‘Cinema,’ Christian Petzold once said in an interview, ‘always tells the stories of people who do not belong anymore but who want to belong once again.’ ‘Always’ seems a bit of a stretch, but the idea is interesting. Petzold thinks of John Wayne in The Searchers – ‘also a ghost’, he says – and we could add James Stewart in Vertigo struggling to bring back to life a woman who isn’t dead. And closer to home, or to Germany, we could think of Petzold’s film Phoenix (2014), where a woman whose face has been brutally broken in a concentration camp wants a plastic surgeon to recreate her features just as they were. The surgeon says he can’t do that, and it might be a mistake anyway. The woman insists. Survival for her, if it is to mean anything, has to find a ‘now’ that is a perfect replica of ‘then’.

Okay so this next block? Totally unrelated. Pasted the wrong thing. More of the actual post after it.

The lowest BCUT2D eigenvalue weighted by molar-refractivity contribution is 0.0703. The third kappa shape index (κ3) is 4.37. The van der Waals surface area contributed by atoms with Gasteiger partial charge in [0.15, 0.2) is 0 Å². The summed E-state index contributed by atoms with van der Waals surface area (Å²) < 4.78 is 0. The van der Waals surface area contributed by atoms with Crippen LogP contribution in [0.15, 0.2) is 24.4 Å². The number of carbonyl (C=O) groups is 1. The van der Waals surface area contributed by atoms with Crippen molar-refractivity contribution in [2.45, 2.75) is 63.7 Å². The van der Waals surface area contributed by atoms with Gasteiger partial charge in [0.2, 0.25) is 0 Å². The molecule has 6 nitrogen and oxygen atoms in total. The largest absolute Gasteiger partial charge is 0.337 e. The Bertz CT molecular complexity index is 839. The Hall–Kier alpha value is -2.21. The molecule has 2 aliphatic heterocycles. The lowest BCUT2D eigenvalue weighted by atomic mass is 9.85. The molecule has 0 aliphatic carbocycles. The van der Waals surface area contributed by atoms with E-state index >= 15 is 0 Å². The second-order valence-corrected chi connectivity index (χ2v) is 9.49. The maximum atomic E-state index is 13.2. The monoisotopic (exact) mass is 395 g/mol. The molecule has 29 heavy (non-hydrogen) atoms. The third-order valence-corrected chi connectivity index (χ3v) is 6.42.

This territory – where cinema both illustrates and denies the notion of the impossible – is neatly evoked in a line spoken by a character in Phoenix: ‘I don’t have to close my eyes to see you.’ This could mean many things, but I’m taking it as an account of one of film’s favourite practices: showing us what we can only see as a dream. The dream, needless to say, might be fantastic, and we have closed our eyes tight. But it could also be unbearably real – there are plenty of reasons for closed eyes. Petzold’s recurring word for what he wants to create for the viewer is Schwebezustand, a condition of ‘abeyance’, ‘hovering’, ‘limbo’, the trajectory of a plane that won’t land, let’s say.
There are drawbacks to such a view. There are moments when we can’t take any more hovering, and Petzold’s timing and tone can be awkward. But he is faithful to his scheme, and his new film, Afire (an imaginative translation of what more literally is ‘Red Sky’), has a much lighter touch than any of his previous works. No, let me rephrase that. Petzold shows us that some lumbering movements can be understood only if we take them lightly.